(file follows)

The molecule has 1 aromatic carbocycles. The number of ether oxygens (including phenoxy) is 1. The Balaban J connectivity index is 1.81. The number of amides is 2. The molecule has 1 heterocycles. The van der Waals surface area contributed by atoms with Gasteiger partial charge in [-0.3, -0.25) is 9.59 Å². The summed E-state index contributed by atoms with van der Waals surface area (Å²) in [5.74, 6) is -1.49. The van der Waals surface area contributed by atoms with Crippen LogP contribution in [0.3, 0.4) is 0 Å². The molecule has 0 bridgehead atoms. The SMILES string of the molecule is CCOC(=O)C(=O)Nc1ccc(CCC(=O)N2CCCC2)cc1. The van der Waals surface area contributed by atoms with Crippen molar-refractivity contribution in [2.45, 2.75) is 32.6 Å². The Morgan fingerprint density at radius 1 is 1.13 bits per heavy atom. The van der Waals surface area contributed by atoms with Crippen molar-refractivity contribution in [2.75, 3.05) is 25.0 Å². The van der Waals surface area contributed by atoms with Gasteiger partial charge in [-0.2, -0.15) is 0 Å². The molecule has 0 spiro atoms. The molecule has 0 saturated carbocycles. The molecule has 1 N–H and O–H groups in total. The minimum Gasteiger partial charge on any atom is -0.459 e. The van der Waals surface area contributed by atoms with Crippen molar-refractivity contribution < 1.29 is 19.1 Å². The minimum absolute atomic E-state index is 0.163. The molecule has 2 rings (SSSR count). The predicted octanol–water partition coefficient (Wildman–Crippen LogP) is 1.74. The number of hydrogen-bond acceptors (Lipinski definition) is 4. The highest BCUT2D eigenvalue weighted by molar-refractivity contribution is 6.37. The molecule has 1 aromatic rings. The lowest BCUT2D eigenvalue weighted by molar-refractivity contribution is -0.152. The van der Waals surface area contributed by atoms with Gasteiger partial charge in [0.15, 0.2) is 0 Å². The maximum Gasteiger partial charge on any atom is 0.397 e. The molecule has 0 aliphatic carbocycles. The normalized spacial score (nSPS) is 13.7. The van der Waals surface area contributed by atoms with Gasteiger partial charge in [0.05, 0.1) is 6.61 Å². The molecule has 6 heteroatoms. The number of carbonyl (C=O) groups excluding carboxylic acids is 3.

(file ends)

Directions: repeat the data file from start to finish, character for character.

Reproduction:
The molecule has 1 aromatic carbocycles. The number of ether oxygens (including phenoxy) is 1. The Balaban J connectivity index is 1.81. The number of amides is 2. The molecule has 1 heterocycles. The van der Waals surface area contributed by atoms with Gasteiger partial charge in [-0.3, -0.25) is 9.59 Å². The summed E-state index contributed by atoms with van der Waals surface area (Å²) in [5.74, 6) is -1.49. The van der Waals surface area contributed by atoms with Crippen LogP contribution in [0.3, 0.4) is 0 Å². The molecule has 0 bridgehead atoms. The SMILES string of the molecule is CCOC(=O)C(=O)Nc1ccc(CCC(=O)N2CCCC2)cc1. The van der Waals surface area contributed by atoms with Crippen molar-refractivity contribution in [2.45, 2.75) is 32.6 Å². The Morgan fingerprint density at radius 1 is 1.13 bits per heavy atom. The van der Waals surface area contributed by atoms with Crippen molar-refractivity contribution in [2.75, 3.05) is 25.0 Å². The van der Waals surface area contributed by atoms with Gasteiger partial charge in [-0.2, -0.15) is 0 Å². The molecule has 0 spiro atoms. The molecule has 0 saturated carbocycles. The molecule has 1 N–H and O–H groups in total. The minimum Gasteiger partial charge on any atom is -0.459 e. The van der Waals surface area contributed by atoms with Crippen molar-refractivity contribution < 1.29 is 19.1 Å². The minimum absolute atomic E-state index is 0.163. The molecule has 2 rings (SSSR count). The predicted octanol–water partition coefficient (Wildman–Crippen LogP) is 1.74. The number of hydrogen-bond acceptors (Lipinski definition) is 4. The highest BCUT2D eigenvalue weighted by molar-refractivity contribution is 6.37. The molecule has 1 aromatic rings. The lowest BCUT2D eigenvalue weighted by molar-refractivity contribution is -0.152. The van der Waals surface area contributed by atoms with Gasteiger partial charge in [0.15, 0.2) is 0 Å². The maximum Gasteiger partial charge on any atom is 0.397 e. The molecule has 0 aliphatic carbocycles. The normalized spacial score (nSPS) is 13.7. The van der Waals surface area contributed by atoms with Gasteiger partial charge in [0.05, 0.1) is 6.61 Å². The molecule has 6 heteroatoms. The number of carbonyl (C=O) groups excluding carboxylic acids is 3.